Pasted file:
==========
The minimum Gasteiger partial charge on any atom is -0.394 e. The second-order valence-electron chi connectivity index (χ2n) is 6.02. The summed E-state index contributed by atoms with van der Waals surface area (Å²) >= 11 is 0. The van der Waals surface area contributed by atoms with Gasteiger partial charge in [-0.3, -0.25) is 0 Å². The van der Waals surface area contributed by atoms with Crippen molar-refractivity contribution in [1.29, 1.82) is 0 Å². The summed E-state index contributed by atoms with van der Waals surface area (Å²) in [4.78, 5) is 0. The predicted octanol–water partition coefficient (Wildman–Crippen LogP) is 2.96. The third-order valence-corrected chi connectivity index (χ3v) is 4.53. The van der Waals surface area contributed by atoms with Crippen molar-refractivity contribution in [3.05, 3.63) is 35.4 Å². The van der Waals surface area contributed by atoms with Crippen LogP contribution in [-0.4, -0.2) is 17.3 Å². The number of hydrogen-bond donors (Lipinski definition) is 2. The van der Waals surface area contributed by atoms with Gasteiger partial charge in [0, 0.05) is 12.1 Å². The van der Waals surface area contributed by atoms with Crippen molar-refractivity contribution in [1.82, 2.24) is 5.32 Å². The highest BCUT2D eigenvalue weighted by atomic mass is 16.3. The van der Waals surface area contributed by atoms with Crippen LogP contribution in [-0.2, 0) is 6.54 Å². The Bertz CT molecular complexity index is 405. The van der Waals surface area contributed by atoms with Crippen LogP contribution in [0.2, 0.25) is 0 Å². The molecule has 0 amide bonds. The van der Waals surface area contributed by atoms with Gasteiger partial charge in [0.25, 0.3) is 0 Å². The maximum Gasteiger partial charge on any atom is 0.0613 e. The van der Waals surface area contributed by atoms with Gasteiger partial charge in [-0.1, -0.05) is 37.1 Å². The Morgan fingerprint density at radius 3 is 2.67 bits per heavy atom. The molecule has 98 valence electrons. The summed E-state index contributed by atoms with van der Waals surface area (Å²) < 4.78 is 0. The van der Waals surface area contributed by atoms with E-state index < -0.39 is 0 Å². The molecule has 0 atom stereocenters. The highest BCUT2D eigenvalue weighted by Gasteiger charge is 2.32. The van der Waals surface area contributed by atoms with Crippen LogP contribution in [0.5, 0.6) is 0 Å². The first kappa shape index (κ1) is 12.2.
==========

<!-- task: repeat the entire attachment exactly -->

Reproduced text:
The minimum Gasteiger partial charge on any atom is -0.394 e. The second-order valence-electron chi connectivity index (χ2n) is 6.02. The summed E-state index contributed by atoms with van der Waals surface area (Å²) >= 11 is 0. The van der Waals surface area contributed by atoms with Gasteiger partial charge in [-0.3, -0.25) is 0 Å². The van der Waals surface area contributed by atoms with Crippen molar-refractivity contribution in [1.29, 1.82) is 0 Å². The summed E-state index contributed by atoms with van der Waals surface area (Å²) in [4.78, 5) is 0. The predicted octanol–water partition coefficient (Wildman–Crippen LogP) is 2.96. The third-order valence-corrected chi connectivity index (χ3v) is 4.53. The van der Waals surface area contributed by atoms with Crippen molar-refractivity contribution in [3.05, 3.63) is 35.4 Å². The van der Waals surface area contributed by atoms with Crippen LogP contribution in [-0.4, -0.2) is 17.3 Å². The number of hydrogen-bond donors (Lipinski definition) is 2. The van der Waals surface area contributed by atoms with Gasteiger partial charge in [0, 0.05) is 12.1 Å². The van der Waals surface area contributed by atoms with Crippen molar-refractivity contribution in [1.82, 2.24) is 5.32 Å². The highest BCUT2D eigenvalue weighted by atomic mass is 16.3. The van der Waals surface area contributed by atoms with Crippen LogP contribution in [-0.2, 0) is 6.54 Å². The Bertz CT molecular complexity index is 405. The van der Waals surface area contributed by atoms with Crippen LogP contribution in [0.2, 0.25) is 0 Å². The molecule has 0 amide bonds. The van der Waals surface area contributed by atoms with Gasteiger partial charge in [0.25, 0.3) is 0 Å². The maximum Gasteiger partial charge on any atom is 0.0613 e. The van der Waals surface area contributed by atoms with Gasteiger partial charge in [-0.1, -0.05) is 37.1 Å². The Morgan fingerprint density at radius 3 is 2.67 bits per heavy atom. The molecule has 98 valence electrons. The summed E-state index contributed by atoms with van der Waals surface area (Å²) < 4.78 is 0. The van der Waals surface area contributed by atoms with E-state index < -0.39 is 0 Å². The molecule has 0 atom stereocenters. The highest BCUT2D eigenvalue weighted by Gasteiger charge is 2.32. The van der Waals surface area contributed by atoms with Crippen LogP contribution in [0.5, 0.6) is 0 Å². The first kappa shape index (κ1) is 12.2.